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Research Papers

Comparing Linear and Essentially Nonlinear Vibration-Based Energy Harvesting

[+] Author and Article Information
D. Dane Quinn

Department of Mechanical Engineering, University of Akron, Akron, OH 44325-3903quinn@uakron.edu

Angela L. Triplett

Department of Mechanical Engineering, University of Akron, Akron, OH 44325-3903alt25@uakron.edu

Lawrence A. Bergman

Department of Aerospace Engineering, University of Illinois at Urbana-Champaign, 104 South Wright Street, Urbana, IL 61801lbergman@illinois.edu

Alexander F. Vakakis

Department of Mechanical Science and Engineering, University of Illinois at Urbana-Champaign, 1206 West Green Street, Urbana, IL 61801avakakis@illinois.edu

The method of averaging generates a uniformly valid approximation only when the evolutions of the amplitudes before averaging (i.e., ṙ) are O(ϵ)(27).

J. Vib. Acoust 133(1), 011001 (Dec 03, 2010) (8 pages) doi:10.1115/1.4002782 History: Received June 05, 2009; Revised July 30, 2010; Published December 03, 2010; Online December 03, 2010

This work considers the performance of a resonant vibration-based energy harvesting system utilizing a strongly nonlinear attachment. Typical designs serving as the basis for harvesting energy from ambient vibration typically employ a linear oscillator for this purpose, limiting peak harvesting performance to a narrow band of frequencies about the resonant frequency of the oscillator. Herein, in an effort to maximize performance over the broader band of frequency content typically observed in ambient vibration measurements, we employ an essentially nonlinear cubic oscillator in the harvesting device and show that, with proper design, significant performance gains can be realized as compared with a tuned linear attachment. However, we also show that the coexistence of multiple equilibria due to the nonlinearity can degrade system performance, as the system can be attracted to a low amplitude state that provides reduced harvested power. Finally, when multiple equilibria exist in the system, the basins of attraction for the stable states are determined and related to the expected response of the system.

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Figures

Grahic Jump Location
Figure 6

Basin of attraction of the averaged equations with multiple stable equilibrium points g(x)=αx3(α=1.00,  ω=1.50,  ϵ=0.10,  δ=1.00,  ρ=1.00,  ξ=1.00)

Grahic Jump Location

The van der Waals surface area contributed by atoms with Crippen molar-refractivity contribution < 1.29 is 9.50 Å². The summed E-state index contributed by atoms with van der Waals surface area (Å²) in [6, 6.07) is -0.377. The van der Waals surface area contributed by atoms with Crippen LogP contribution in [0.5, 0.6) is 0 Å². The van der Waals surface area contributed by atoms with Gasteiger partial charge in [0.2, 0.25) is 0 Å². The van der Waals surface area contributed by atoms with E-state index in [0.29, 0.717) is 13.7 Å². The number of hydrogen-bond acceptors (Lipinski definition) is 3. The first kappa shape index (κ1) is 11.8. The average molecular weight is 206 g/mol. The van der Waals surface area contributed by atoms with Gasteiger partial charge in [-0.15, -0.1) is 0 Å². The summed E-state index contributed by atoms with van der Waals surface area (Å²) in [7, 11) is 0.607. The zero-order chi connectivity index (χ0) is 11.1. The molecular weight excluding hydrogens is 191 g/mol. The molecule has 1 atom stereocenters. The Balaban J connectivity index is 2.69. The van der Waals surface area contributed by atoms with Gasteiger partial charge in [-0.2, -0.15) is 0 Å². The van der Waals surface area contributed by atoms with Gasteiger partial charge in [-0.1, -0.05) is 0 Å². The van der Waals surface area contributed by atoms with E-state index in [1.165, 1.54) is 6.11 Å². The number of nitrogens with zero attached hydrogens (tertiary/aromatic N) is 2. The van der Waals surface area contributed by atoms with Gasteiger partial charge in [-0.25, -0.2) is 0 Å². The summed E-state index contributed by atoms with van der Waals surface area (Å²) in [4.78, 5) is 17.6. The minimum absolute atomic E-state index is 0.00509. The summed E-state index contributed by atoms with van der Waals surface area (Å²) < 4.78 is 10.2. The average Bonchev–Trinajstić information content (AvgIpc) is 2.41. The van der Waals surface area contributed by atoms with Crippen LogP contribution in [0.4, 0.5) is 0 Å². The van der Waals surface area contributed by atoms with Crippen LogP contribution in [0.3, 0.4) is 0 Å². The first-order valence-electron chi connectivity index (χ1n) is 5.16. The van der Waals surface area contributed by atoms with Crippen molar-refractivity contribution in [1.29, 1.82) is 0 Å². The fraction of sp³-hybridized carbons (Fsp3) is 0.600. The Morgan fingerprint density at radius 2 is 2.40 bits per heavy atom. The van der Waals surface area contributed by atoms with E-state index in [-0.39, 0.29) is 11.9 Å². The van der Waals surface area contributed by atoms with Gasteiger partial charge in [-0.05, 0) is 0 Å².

Figure 7

Measure of the basins of attraction of the averaged equations g(x)=αx3(α=1.00,  ω=1.50,  ϵ=0.10,  δ=1.00,  ρ=1.00,  ξ=1.00). The equilibrium points are located with the dashed curve while the width of the surrounding region indicates the measure of the basin of attraction. Note that the intermediate branch is unstable and has a basin of attraction of measure zero.

Grahic Jump Location
Figure 10

Weighted amplitude R of the equilibrium response, essential nonlinearity (c=1), α=αmax(ϵ=0.10,  δ=1.00,  ρ=1.00,  ξ=1.00)

Grahic Jump Location
Figure 11

Weighted value of the stationary power P for the averaged equations with ω=1.00(ϵ=0.10,  δ=1.00,  ρ=1.00,  ξ=1.00). The system exhibits bistability in the shaded regions: the thin solid curves indicate branches of stable equilibria and the thin dashed lines represent unstable equilibria branches.

Grahic Jump Location
Figure 1

Nonlinear vibration-based energy harvesting model

Grahic Jump Location
Figure 2

Geometric construction for the equilibrium amplitude of the averaged equations g(x)=αx3(α=1.00,  ω=1.00,  ϵ=0.10,  δ=1.00,  ρ=1.00,  ξ=1.00)

Grahic Jump Location
Figure 3

Geometric construction for the equilibrium amplitude of the averaged equations g(x)=αx3(α=1.00,  ω=1.50,  ϵ=0.10,  δ=1.00,  ρ=1.00,  ξ=1.00)

Grahic Jump Location
Figure 4

Equilibrium locations of the averaged equations g(x)=αx3(ϵ=0.10,  δ=1.00,  ρ=1.00,  ξ=1.00)

Grahic Jump Location
Figure 5

Phase portraits of the averaged equations g(x)=αx3(α=1.00,  ϵ=0.10,  δ=1.00,  ρ=1.00,  ξ=1.00), cf. Fig. 4

Grahic Jump Location
Figure 8

Comparing the original and averaged equations g(x)=αx3(ω=1.00,  ϵ=0.10,  δ=1.00,  ρ=1.00,  ξ=1.00)

Grahic Jump Location
Figure 9

Equilibrium locations of the averaged equations (ϵ=0.10,  δ=1.00,  ρ=1.00,  ξ=1.00)

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